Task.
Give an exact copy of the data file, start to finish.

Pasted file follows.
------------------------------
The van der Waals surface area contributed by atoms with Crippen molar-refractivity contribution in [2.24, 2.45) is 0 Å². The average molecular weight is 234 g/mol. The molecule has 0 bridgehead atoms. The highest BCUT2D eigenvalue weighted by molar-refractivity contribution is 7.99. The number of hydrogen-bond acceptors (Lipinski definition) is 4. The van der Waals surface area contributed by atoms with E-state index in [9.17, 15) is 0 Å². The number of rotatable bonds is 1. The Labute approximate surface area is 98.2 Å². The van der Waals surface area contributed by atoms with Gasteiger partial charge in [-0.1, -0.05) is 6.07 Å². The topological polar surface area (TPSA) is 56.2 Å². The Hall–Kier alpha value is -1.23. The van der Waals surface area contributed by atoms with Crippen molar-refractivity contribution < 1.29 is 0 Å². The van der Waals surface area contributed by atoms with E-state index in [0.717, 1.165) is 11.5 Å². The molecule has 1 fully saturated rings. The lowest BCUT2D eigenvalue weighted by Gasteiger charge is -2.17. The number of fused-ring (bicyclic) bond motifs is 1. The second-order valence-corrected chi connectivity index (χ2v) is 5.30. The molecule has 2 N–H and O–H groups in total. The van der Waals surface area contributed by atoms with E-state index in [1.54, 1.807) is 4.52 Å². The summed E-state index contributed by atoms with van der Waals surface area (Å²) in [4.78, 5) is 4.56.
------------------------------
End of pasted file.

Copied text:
The van der Waals surface area contributed by atoms with Crippen molar-refractivity contribution in [2.24, 2.45) is 0 Å². The average molecular weight is 234 g/mol. The molecule has 0 bridgehead atoms. The highest BCUT2D eigenvalue weighted by molar-refractivity contribution is 7.99. The number of hydrogen-bond acceptors (Lipinski definition) is 4. The van der Waals surface area contributed by atoms with E-state index in [9.17, 15) is 0 Å². The number of rotatable bonds is 1. The Labute approximate surface area is 98.2 Å². The van der Waals surface area contributed by atoms with Gasteiger partial charge in [-0.1, -0.05) is 6.07 Å². The topological polar surface area (TPSA) is 56.2 Å². The Hall–Kier alpha value is -1.23. The van der Waals surface area contributed by atoms with Crippen molar-refractivity contribution < 1.29 is 0 Å². The van der Waals surface area contributed by atoms with E-state index in [0.717, 1.165) is 11.5 Å². The molecule has 1 fully saturated rings. The lowest BCUT2D eigenvalue weighted by Gasteiger charge is -2.17. The number of fused-ring (bicyclic) bond motifs is 1. The second-order valence-corrected chi connectivity index (χ2v) is 5.30. The molecule has 2 N–H and O–H groups in total. The van der Waals surface area contributed by atoms with E-state index in [1.54, 1.807) is 4.52 Å². The summed E-state index contributed by atoms with van der Waals surface area (Å²) in [4.78, 5) is 4.56.